5 reasons to install CyanogenMod
CyanogenMod has long been the most popular custom Android ROM around, and with good reason. With a speedy stock-like experience and plenty of its own tweaks and improvements, here are 5 reasons why you should try CyanogenMod, if you haven’t already.
1. Increase your handset’s lifespan
OEMs can only usually support their handsets for a finite amount of time, and, even then, they don’t always update them in a timely fashion. If you’ve ever found yourself irritated by the slow pace of OEM updates, then a well supported custom ROM like CyanogenMod might be just what you’re looking for. Either that or buy a Nexus device, if you have the spare funds.
For example, handsets like the Samsung Galaxy S2 have Android 4.4 CyanogenMod 11 ready for download, while Samsung shows no signs of officially updating the handset past Android 4.1. Less fortunate handset owners have even been found still stuck with Gingerbread (Android 2.x), so don’t have access to important new features like Google Now, Project Butter, improved camera functionality, or apps that require newer versions of Android to run.
CyanogenMod has a huge array of officially supported devices, and even more which are kept up to date by developers porting CyanogenMod’s open source code unofficially. Even if your handset doesn’t have the latest CM11 version available, there’s a good chance that an older version is lurking around somewhere online. If you’re looking for an AOSP-based ROM to run on an older handset, CyanogenMod is probably the best place to start.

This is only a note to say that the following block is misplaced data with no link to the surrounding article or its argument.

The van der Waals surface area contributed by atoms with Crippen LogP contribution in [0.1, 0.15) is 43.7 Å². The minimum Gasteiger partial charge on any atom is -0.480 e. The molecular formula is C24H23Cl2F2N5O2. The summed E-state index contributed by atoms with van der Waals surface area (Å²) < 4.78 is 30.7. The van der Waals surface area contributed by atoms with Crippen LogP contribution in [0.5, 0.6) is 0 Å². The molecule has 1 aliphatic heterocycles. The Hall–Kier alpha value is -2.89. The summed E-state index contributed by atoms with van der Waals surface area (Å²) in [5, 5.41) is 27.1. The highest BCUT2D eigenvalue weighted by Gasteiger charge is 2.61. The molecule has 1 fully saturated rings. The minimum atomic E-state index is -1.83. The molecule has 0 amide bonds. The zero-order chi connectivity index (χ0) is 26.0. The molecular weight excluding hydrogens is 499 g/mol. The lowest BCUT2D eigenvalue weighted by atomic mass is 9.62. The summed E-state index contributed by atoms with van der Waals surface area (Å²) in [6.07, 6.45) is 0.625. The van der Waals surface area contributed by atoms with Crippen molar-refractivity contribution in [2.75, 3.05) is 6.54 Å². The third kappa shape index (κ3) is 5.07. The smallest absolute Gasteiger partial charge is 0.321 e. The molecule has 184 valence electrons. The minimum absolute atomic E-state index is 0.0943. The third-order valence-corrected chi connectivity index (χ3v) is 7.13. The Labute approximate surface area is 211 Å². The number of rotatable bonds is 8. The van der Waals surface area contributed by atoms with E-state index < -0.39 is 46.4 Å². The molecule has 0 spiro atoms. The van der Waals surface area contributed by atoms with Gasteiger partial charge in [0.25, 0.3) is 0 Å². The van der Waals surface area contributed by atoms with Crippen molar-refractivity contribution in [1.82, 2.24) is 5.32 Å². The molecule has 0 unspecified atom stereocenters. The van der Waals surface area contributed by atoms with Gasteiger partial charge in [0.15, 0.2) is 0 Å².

2. Soup up your Android
Even if you’re the proud owner of a new flagship handset, CyanogenMod can help speed up the feel of your smartphone by shedding some of those useless features and resource-hungry default apps. This isn’t for you if you’re fond of OEM specific features, like Samsung’s Air Gestures or LG’s Knock Code, but is definitely worth considering if you’re fed up of bloated features that you never use.
Gripes about manufacturer and carrier installed apps are quite common, and although rooting is an alternative way to disable or remove this irritating software, you’re still stuck with often sluggish and questionable looking interfaces, like Touchwiz or LG’s UX. The look of default Android is a preference like any other, but the additional simplicity and speed can give an older handset a much needed speed boost.
For the really adventurous, CyanogenMod also features overclocking utilities to speed up your handset or improve battery life by capping the maximum CPU clock speeds. There are also selectable CPU governors, which can automatically adjust your device for improved performance or extra long battery life. Caution is advised here though, as smartphones can be prone to overheating, as there is little ventilation for heat to escape through. Some CM handsets also support display optimisation tweaks, such as an adjustable colour tint or gamma option.